Cadbury, Nestle, Coles, Aldi respond to chocolate price rise concerns

Chocolate is one of the rare creature comforts that still seems affordable in 2024 but that could soon change.

In the last week alone, cocoa prices hit a record $8,643 per metric tonne — a 238 per cent increase on this time last year.

It’s caused overseas companies who take the raw cocoa and prepare it for chocolate brands to cut production.

But it doesn’t necessarily mean the cost of your favourite items at the supermarket are going to go through the roof.

Australia’s biggest chocolate retailers, Cadbury and Nestle, say there are many reasons that chocolate prices go up and there but they do their best to keep them as low as possible.

“Changes to the price at which we sell chocolate are only made after carefully considering all the variables, of which the price of cocoa is a considerable factor, but it is just one. Our priority is continuing to deliver the delicious products that people know and love – at an affordable price,” a Nestle spokesperson told news.com.au.

“Ultimately, the price at which retailers sell our products to consumers at the shelf is at their discretion.”

A Cadbury spokesperson said just like other food companies the chocolate maker was seeing higher prices across the supply chain, particularly with key ingredient costs.

“At the same time, we understand the economic pressures that consumers continue to face so we work hard to absorb these continuing cost increases where possible,” the spokesperson said.

“In order to continue to provide consumers with the brands they love, without compromising on the great taste and quality they expect, we have a range of actions we can take when necessary to ensure ongoing supply which may include a mix of list price increases, changes in pack sizes, and/or changes in the mix of products and promotions across markets.”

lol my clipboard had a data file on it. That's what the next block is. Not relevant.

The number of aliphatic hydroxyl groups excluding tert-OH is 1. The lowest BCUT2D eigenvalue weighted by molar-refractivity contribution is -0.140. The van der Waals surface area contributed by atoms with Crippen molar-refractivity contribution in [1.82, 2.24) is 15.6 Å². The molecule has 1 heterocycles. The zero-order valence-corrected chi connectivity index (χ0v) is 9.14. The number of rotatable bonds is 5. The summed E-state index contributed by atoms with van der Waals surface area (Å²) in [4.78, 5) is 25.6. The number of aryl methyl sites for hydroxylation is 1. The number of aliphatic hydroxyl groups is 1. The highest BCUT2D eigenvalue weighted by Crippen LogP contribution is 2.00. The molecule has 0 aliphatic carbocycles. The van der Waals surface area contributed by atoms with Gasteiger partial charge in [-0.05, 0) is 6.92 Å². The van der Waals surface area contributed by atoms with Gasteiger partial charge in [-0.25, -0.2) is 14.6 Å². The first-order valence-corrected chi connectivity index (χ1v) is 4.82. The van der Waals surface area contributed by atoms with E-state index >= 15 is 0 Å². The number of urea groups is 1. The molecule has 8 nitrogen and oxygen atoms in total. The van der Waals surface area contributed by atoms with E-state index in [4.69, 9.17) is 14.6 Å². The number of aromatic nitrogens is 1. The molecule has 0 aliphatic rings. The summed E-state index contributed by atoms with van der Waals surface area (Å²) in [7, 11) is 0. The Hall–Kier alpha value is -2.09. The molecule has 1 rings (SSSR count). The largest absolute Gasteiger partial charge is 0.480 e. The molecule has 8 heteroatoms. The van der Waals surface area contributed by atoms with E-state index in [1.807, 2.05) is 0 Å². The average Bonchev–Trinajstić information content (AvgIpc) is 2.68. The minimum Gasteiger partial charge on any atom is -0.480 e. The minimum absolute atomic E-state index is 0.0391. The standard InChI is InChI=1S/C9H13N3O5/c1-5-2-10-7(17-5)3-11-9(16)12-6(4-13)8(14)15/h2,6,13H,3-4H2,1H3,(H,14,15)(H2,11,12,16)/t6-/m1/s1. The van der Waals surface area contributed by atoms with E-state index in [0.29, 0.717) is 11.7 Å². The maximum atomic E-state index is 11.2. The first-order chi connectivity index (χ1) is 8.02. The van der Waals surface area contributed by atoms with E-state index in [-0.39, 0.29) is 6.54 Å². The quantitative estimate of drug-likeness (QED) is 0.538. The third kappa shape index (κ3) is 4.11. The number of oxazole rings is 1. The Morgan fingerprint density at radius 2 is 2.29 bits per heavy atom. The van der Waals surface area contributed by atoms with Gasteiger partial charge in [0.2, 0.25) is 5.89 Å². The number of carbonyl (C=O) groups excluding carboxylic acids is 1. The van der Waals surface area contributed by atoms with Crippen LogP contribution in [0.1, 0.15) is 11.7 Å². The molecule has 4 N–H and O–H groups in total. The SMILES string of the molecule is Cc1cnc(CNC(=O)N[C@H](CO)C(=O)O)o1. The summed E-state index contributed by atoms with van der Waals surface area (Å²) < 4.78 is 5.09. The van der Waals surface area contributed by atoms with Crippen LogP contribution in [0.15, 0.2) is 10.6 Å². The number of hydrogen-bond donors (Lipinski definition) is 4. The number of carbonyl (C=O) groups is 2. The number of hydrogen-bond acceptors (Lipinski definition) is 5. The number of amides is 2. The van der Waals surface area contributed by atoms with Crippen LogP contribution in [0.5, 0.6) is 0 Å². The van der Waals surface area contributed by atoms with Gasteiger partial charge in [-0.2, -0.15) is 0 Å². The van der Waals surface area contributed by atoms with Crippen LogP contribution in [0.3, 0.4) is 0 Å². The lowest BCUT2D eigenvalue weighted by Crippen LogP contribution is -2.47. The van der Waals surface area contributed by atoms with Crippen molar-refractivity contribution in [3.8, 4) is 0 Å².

Australian supermarkets also weighed in.

Representatives from both Aldi and Coles said the supermarkets worked closely with suppliers to keep costs low.

“Over the last year, the prices of commodities required to produce chocolate have increased,” an Aldi spokesperson said.

“Aldi works hand-in-hand with its supply partners to deliver the best value and highest quality products to Aussie shoppers. It’s always our ambition to keep prices as low as possible.”

The Coles spokesperson said price increases are reviewed on a case-by-case basis.

“While retail prices can change due to increases on commodity and raw material costs, such as cocoa in this case, we review all cost increase requests on a case-by-case basis to ensure we manage market pressures accordingly and support our suppliers, while also providing competitive prices for our customers,” the spokesperson said.

The concern around chocolate prices rising comes after a social media storm in a teacup over a photo of a stack of 250-gram Cadbury Easter bunnies priced at $10 a pop.

The post sparked plenty of reaction on social media, with many taking aim at the price per kilo cost.

“I just noticed shopping today the price is now [per] 100g and not kg. These are 40 bucks a kilo!” one wrote.

Another said: “$40 per kilo! Not just outrageous, that’s theft.”

But a Cadbury spokesperson reassured news.com.au at the time the chocolates were the same price as they were in 2023, the image shows the very real fear shoppers have about rising prices.

Nestlé confirmed one of its products had shrunk — the mini KitKats — due to the cost of supplies but the regular chocolate bar remained untouched.

“We did that about six months ago now, we found ourselves in a situation where basically everything we need to make KitKat has been increasing in price for the last couple of years,” a spokesperson told 3AW.

“Cocoa is at record prices, sugar has gone up significantly. Transport and shipping are well above inflation and wages and energy have all gone up too.”

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